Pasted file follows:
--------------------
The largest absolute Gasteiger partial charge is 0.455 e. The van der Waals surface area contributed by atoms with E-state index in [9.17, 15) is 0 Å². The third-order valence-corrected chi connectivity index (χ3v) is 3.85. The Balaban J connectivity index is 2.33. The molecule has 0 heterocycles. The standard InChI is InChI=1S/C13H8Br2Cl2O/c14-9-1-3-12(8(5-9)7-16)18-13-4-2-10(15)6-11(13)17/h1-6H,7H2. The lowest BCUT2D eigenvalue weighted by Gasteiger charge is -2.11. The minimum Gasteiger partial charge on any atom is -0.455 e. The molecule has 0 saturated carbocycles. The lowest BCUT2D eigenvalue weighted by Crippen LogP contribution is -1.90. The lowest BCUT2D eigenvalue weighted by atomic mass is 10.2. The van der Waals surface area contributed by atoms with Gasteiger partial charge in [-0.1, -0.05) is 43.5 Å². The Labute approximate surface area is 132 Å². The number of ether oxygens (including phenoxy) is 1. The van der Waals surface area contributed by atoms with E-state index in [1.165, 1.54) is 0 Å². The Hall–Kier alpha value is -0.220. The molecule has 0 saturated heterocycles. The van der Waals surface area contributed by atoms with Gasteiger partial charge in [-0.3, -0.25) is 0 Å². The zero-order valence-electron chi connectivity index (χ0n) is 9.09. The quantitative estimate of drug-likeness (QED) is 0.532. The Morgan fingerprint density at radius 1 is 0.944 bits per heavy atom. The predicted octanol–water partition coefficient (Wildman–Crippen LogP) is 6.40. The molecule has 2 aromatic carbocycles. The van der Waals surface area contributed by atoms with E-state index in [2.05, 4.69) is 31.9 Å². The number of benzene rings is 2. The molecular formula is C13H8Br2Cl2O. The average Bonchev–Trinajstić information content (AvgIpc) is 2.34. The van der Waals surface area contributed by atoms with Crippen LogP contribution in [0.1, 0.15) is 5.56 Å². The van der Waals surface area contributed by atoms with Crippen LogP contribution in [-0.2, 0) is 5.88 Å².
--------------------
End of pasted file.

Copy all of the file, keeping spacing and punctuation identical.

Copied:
The largest absolute Gasteiger partial charge is 0.455 e. The van der Waals surface area contributed by atoms with E-state index in [9.17, 15) is 0 Å². The third-order valence-corrected chi connectivity index (χ3v) is 3.85. The Balaban J connectivity index is 2.33. The molecule has 0 heterocycles. The standard InChI is InChI=1S/C13H8Br2Cl2O/c14-9-1-3-12(8(5-9)7-16)18-13-4-2-10(15)6-11(13)17/h1-6H,7H2. The lowest BCUT2D eigenvalue weighted by Gasteiger charge is -2.11. The minimum Gasteiger partial charge on any atom is -0.455 e. The molecule has 0 saturated carbocycles. The lowest BCUT2D eigenvalue weighted by Crippen LogP contribution is -1.90. The lowest BCUT2D eigenvalue weighted by atomic mass is 10.2. The van der Waals surface area contributed by atoms with Gasteiger partial charge in [-0.1, -0.05) is 43.5 Å². The Labute approximate surface area is 132 Å². The number of ether oxygens (including phenoxy) is 1. The van der Waals surface area contributed by atoms with E-state index in [1.165, 1.54) is 0 Å². The Hall–Kier alpha value is -0.220. The molecule has 0 saturated heterocycles. The van der Waals surface area contributed by atoms with Gasteiger partial charge in [-0.3, -0.25) is 0 Å². The zero-order valence-electron chi connectivity index (χ0n) is 9.09. The quantitative estimate of drug-likeness (QED) is 0.532. The Morgan fingerprint density at radius 1 is 0.944 bits per heavy atom. The predicted octanol–water partition coefficient (Wildman–Crippen LogP) is 6.40. The molecule has 2 aromatic carbocycles. The van der Waals surface area contributed by atoms with E-state index in [2.05, 4.69) is 31.9 Å². The number of benzene rings is 2. The molecular formula is C13H8Br2Cl2O. The average Bonchev–Trinajstić information content (AvgIpc) is 2.34. The van der Waals surface area contributed by atoms with Crippen LogP contribution in [0.1, 0.15) is 5.56 Å². The van der Waals surface area contributed by atoms with Crippen LogP contribution in [-0.2, 0) is 5.88 Å².